Insurance Law Alert

The Internal Revenue Service has released Notice 2019-63, extending the deadline for Affordable Care Act (ACA) Form 1095 reporting to individuals and the good faith compliance defense for reporting errors consistent with the relief that has been available in prior years. The deadline to provide the 2019 Forms 1095 (B or C) to individuals is extended to March 2, 2020. We understand that no additional extension will be available for this obligation.

The deadline to file the 2019 Forms 1094/1095 with the IRS has not been extended. Please consider that entities filing 250 or more forms must file electronically. Similarly, for electronic filers, the deadline for entities filing electronically is March 31, 2020, while the deadline for entities filing by paper is February 28, 2020.

An automatic 30-day extension of the deadline to file with the IRS may be requested by using Form 8809. The IRS will not assess penalties for missing or inaccurate information if the 2019 forms are completed and filed in good faith. Entities who fail to provide and/or file forms altogether are not eligible for this relief. Reporting entities are still required to file Forms 1095-B with the IRS. It is unclear if insurance carriers will abandon automatically providing Forms 1095-B to covered participants for 2019.

There are existing special limited transition relief related to the ACA Individual Mandate Form 1095-B. Form 1095-B is primarily used by insurance carriers to report fully insured coverage. Because individuals no longer need the information on Form 1095-B to avoid an individual mandate penalty (which is now $0), the IRS has announced it will not assess a penalty for failing to furnish Form 1095-B if both of the following are true:

The reporting entity posts a notice prominently on its website stating that responsible individuals may receive a copy of their 2019 Form 1095-B upon request, accompanied by:

  • An email address and physical address to send requests to, and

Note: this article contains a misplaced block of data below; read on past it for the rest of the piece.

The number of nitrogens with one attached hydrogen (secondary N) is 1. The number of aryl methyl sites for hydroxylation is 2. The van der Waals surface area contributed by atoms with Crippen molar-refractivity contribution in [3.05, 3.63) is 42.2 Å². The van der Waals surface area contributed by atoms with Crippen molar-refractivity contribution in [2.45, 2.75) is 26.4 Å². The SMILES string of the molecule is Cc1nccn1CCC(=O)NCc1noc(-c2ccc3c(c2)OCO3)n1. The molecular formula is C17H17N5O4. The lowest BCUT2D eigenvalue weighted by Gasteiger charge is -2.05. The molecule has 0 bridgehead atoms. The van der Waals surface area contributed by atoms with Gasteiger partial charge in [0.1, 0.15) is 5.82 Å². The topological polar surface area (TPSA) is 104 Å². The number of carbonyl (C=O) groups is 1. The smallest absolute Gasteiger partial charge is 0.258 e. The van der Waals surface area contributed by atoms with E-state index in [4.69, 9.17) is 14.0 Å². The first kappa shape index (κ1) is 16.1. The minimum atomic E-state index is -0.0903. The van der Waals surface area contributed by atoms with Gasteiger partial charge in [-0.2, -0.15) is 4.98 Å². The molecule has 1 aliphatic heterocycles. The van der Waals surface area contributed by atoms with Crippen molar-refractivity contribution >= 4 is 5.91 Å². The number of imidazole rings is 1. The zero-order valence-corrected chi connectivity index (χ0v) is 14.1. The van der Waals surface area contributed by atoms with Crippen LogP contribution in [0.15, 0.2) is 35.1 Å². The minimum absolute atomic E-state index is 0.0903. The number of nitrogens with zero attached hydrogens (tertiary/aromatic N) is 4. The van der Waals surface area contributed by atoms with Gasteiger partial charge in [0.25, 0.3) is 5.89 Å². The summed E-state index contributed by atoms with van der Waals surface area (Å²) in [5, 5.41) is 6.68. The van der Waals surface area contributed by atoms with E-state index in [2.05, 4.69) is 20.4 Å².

• A telephone number that individuals may contact with questions.

The reporting entity furnished a 2019 Form 1095-B to any responsible individual upon request within 30 days of the date the request is received.

Self-insured applicable large employers (ALEs) must continue to provide Forms 1095-C to their ACA full-time employees and report coverage on Part III. However, the IRS did grant special transition relief identical to the Form 1095-B relief described above when reporting coverage for an individual who was not an ACA full-time employee for any month during 2019. This can include part-time employees as well as COBRA participants and retirees (usually beginning the year after the COBRA qualifying event or retirement).

ALEs will continue to be required to file all Forms 1095-C with the IRS and provide Forms 1095-C to employees who were ACA full-time employees for at least one month during the calendar year.

In response to reduction of the ACA’s individual mandate penalty to $0, several states, including New Jersey, recently passed their own ACA-style individual mandates requiring taxpayers to provide proof of coverage to avoid penalties. Form 1095-C can generally be used for this purpose which will pressure insurers and ALEs to deliver Forms 1095 to all covered individuals in at least those states. The individual mandate in New Jersey is effective for 2019 and requires duplicate Forms 1095 be filed by the insurer or ALE with the state of New Jersey.

Any questions can be referred to Cynthia Borrelli.


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